Tuesday, March 10, 2009

Temporary price increase on distilled spirits to offset compensation cuts to liquor agents

At a special March 9 meeting, the OLCC Commissioners adopted a temporary price increase on distilled spirits. From April 1 through June 30, 2009, there will be a 50-cent surcharge per bottle on all distilled spirits products.

The Senate and the House passed a bill to re-balance the current biennium’s budget. Part of that impact would reduce agents’ compensation by $3.8 million.

Initially, the OLCC negotiated a $1.5 million inventory reduction as well as providing additional agency funds to offset the impact to agents. With the negotiations, the impact on liquor agents was reduced to between $500,000 to $1.9 million

Depending on sales, the surcharge is expected to generate at least $1.5 million to further reduce the impact on liquor agents. The agency hopes that this additional revenue will have the minimum impact possible under legislative guidelines of $500,000 on the liquor agents.

“The commission is looking at this temporary increase as a means to assist in filling the state’s budget hole for the 2007-2009 biennium,” said Steve Pharo, OLCC Executive Director. “Through additional funds from the agency, proposed inventory reduction and the proposed price increase, we’ve successfully reduced the impact to liquor agents from the original proposal of $3.8 million. We look to work closely with agents as we resolve this issue.”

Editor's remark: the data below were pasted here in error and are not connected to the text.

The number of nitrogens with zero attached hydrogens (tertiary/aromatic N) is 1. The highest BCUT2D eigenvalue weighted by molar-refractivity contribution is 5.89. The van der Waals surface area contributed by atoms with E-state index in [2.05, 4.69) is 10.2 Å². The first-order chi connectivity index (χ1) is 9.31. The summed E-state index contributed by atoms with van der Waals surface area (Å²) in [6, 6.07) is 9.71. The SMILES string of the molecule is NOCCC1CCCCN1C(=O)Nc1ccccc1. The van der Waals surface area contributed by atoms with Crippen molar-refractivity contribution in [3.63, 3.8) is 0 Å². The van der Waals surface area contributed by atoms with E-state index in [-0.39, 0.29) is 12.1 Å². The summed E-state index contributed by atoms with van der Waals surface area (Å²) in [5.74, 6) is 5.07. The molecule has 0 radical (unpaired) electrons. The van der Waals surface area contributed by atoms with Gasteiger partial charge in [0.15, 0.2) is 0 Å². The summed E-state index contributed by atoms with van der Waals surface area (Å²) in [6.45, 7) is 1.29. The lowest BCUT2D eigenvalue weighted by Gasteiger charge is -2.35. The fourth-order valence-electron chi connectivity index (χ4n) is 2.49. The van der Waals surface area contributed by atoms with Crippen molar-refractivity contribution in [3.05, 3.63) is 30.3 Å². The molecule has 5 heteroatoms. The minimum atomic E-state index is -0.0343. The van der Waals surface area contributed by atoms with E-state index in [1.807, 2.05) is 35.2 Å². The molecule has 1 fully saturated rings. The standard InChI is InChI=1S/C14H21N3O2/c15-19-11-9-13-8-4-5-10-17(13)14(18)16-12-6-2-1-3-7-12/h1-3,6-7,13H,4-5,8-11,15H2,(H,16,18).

The OLCC provided additional funds from the agency’s operating budget, in addition to the cuts required by legislature. Also, the agency and the liquor agents will work together to accomplish a $1.5 million reduction in inventory.

Liquor agents are independent contractors who manage and operate the liquor stores. The stores are required to be open a minimum of eight hours a day Monday through Saturday with six of those hours between noon and 6 p.m. Liquor agents have the discretion to be open Sundays and legal holidays. Hours of operation, vary from store to store.

5 comments:

  1. Can you address the reasoning behind only accepting checks or cash from bars/taverns instead of debit/credit cards? Just curious.

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  2. DUH.... debit and credit cards have fees... they cost about 6%... would you give away 6%????

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  3. According to Oregon Revised Statutes 471.485 and 471.490, retail establishments are prohibited from receiving product without paying for it prior to delivery. This includes prohibiting businesses from using lines of credit for purchases and thus, prohibiting the use of credit cards.

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  4. I am one of many who is sufficiently stocked on alcohol and/or has enough discipline to avoid purchasing distilled spirits until June. I know my one-two bottles/month in purchases aren't a big deal to you since that's only about $1.00/month from me. But please consider that raising the cost of a product discourages people from buying it.

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